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#132527 - 07/27/03 09:31 PM Re: Teaching Children
smittenkittenTKD Offline
Member

Registered: 06/29/03
Posts: 232
Loc: MI usa
haha we do forms with our eyes closed too, but with our belts wrapped around their heads and they get spun around...

very cute! lol

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#132528 - 07/29/03 10:43 AM Re: Teaching Children
JohnL Offline
Professional Poster

Registered: 03/24/03
Posts: 4309
Loc: NY, NY, USA
You're teaching children. - Period.

This has nothing to do with teaching martial arts.

Once you accept that, you can do anything in class that is fun and keeps them occupied.

Oh, the cynicism [IMG]http://www.fightingarts.com/forums/ubb/smile.gif[/IMG]

JohnL

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#132529 - 07/29/03 07:42 PM Re: Teaching Children
Reiki Offline
Professional Poster

Registered: 05/30/02
Posts: 3400
Loc: MiddleEarth
You're in good form again John....

Just in case you hadn't realised it, the kids are going to be the martial artists of the future. We try to train them to love learning their art.

As they get older and more serious they perfect their techniques and become useful.
They learn that they should train properly and they do.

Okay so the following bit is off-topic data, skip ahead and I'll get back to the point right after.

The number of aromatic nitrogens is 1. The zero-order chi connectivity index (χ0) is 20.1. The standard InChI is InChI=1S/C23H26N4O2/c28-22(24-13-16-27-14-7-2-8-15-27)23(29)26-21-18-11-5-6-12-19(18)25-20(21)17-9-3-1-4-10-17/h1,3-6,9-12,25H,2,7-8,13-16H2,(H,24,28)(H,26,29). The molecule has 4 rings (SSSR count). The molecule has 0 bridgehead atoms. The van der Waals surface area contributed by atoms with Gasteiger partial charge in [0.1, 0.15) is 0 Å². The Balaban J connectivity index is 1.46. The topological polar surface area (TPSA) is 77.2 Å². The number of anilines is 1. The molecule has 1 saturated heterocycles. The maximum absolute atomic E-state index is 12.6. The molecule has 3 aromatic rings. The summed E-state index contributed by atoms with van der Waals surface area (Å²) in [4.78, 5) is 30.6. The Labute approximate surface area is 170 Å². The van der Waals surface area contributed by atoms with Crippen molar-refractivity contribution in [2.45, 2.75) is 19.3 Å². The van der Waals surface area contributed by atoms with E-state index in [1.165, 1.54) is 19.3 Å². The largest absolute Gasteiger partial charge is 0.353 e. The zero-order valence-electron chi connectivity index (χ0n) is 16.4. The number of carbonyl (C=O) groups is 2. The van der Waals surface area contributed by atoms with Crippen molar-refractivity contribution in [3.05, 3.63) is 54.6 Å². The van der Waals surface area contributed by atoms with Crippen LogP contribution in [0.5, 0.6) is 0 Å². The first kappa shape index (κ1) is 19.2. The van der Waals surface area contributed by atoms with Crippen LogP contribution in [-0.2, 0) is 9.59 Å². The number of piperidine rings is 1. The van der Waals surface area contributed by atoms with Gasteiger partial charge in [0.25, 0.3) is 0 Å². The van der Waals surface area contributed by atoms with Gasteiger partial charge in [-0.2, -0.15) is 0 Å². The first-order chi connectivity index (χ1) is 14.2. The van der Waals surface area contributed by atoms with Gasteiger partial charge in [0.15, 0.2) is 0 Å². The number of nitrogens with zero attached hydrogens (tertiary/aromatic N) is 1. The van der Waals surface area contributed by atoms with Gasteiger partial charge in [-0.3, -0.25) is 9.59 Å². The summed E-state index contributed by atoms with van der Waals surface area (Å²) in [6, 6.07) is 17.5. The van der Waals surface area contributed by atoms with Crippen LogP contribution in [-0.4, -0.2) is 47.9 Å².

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#132530 - 07/30/03 04:06 AM Re: Teaching Children
Anonymous
Unregistered


John

What would you say about a boy who started karate at aged 9 and a half. His dojo didn't play games, but he was expected to take his training seriously. Many of his school friends started at the same time as he did. Most left once they realised it was not a playground. Some stayed a couple of years and left because they were not grading quick enough or because they were not self disciplined enough to train 2 or 3 rtimes a week in the summer when their friends were out playing (fair enough, not sure I would have been at that age either).
Five and a half years later, he is coming up to his junior first dan (to be retaken for obvious reasons between the ages of 17 and 18).
He has been assesed by respected instructors who have been training for many years who do not teach children as a general rule. These instructors think he is as good as some adult 1st kyus (obviously lacking the strength of a man, but that will come). He has a good understanding of body mechanics and is very responsible about how he uses his training.
He is my student and I am very proud of him.